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Aviation Industry
Tuesday, April 1, 2008
Liability gap….

You might think that your aviation policy gives you all sorts of cover but a recent claim problem gives much food for thought.

It all started with the Passenger Liability section of the standard Lloyd’s AVN1A policy, which is the basis for just about every aircraft policy worldwide.
The AVN1A (and subsequent policies) had a Proviso after the operative clause which bluntly states:
“Before a passenger boards the aircraft the insured shall take such measures as are necessary to exclude or limit liability for claims ... to the extent permitted by law.”
In RSA we found this a bit heavy as, while in the UK you can’t contract out of your negligence, in RSA we can. The result would have been that in RSA there would be no cover at all since the owner/operator should have contracted out of his liability by issuing a ticket or some such – even on a private flight.
The answer was to issue an SA wording which aimed at commercial flights only. Then, because we felt that it would be wrong if a local charter could get out of the entire risk while an international one could not, due to the machinations of the Warsaw Convention, and had to pay some - rather small - compensation, our insurers then applied the Warsaw limits (note: just the limits, not the full provisions of Warsaw) to local flights. Theoretically under RSA law this gives a limit of R100,500 (about £7000 or $14000 – big deal!).
Think about it – you are flying a charter operation or even a ducky little airline. You should issue tickets which limit your liability to not more than the Warsaw limits, regardless of whether the Warsaw Convention applies.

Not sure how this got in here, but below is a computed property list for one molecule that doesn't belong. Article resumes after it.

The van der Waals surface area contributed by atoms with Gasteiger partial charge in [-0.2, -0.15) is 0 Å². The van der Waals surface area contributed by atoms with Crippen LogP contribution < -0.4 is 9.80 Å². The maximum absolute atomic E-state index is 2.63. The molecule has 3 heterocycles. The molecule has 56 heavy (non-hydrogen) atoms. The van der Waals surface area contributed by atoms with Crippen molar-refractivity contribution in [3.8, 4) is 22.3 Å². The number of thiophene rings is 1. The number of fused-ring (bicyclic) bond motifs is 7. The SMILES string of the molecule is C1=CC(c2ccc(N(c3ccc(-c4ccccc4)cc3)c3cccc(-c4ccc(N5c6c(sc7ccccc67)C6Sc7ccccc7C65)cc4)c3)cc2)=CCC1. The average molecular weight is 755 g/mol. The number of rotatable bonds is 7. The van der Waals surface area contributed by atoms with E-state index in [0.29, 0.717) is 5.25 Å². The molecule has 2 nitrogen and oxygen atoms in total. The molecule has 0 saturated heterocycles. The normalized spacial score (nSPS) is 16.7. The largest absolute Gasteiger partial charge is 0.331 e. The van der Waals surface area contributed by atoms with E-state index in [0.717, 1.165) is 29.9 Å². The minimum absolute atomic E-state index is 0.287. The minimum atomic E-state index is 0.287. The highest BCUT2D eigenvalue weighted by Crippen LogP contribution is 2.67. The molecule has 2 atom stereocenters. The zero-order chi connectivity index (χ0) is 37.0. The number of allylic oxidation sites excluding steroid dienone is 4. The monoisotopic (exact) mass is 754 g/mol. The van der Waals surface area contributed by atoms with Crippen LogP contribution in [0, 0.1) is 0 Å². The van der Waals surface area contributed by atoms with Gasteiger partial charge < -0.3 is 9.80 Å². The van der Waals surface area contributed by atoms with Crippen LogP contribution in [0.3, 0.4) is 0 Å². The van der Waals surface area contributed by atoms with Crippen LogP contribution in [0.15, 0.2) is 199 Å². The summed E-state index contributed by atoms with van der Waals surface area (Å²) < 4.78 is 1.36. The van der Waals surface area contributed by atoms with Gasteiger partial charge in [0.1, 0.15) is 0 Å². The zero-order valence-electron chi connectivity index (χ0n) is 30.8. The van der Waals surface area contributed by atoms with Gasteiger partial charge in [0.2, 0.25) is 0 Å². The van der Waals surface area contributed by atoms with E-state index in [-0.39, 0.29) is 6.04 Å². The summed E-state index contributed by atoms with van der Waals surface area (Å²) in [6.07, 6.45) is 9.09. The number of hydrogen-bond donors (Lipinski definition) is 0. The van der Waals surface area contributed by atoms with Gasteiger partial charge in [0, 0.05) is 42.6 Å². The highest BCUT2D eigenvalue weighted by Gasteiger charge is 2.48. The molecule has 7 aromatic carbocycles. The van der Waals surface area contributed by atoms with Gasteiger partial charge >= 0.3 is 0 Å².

Your pilot cocks it up negligently and you get sued for R10 million. Your insurer will only pay you R100 500. If you find yourself losing the case against the passenger and have to fork out R10mn you are going to be short R9 899 500. Ouch!
This calls for some thought since if the flight was a private one the passenger might also sue for R10 million, and if you lose the case then your insurer will have to pay you the full amount. It seems somewhat unfair that just because it is a commercial flight your indemnity becomes small to invisible.
Perhaps CAASA, SAFSIA, SAIA, SACAA and the rest of the alphabet soup should have a look at this.
OK, so now RSA is on Montreal 1999 (M99) instead of Warsaw, and M99 calls for about R1,25 million as damages - what then? Well your policy may only refer to Warsaw so you might still get stuck with R100 500. Also bear in mind that under the old Warsaw the passenger could break the limit only if he could prove that the carrier operated recklessly and all that. Under M99 it is the carrier that has to prove he (I don’t know why carriers should be male, but that’s English for you) wasn’t negligent – not quite so easy - so there is a real chance you will get hit for unlimited damages. The nasty bit is that your insurers are not the slightest bit concerned with that – the policy only says you must limit your liability to Warsaw limits (and maybe M99). It doesn’t say that if this limit is broken the policy will pay more. So there you are – R9 million worse off.
I am sure the lawyers will have a happy field day on this so we should get it corrected right now.
Perhaps the policy should be worded that you must contractually limit your liability to R1 million or such other amount as is awarded in court. By Henry Tours, Aviation Consultant

Copyright © Insurance Times and Investments® Vol:21.3 1st April, 2008
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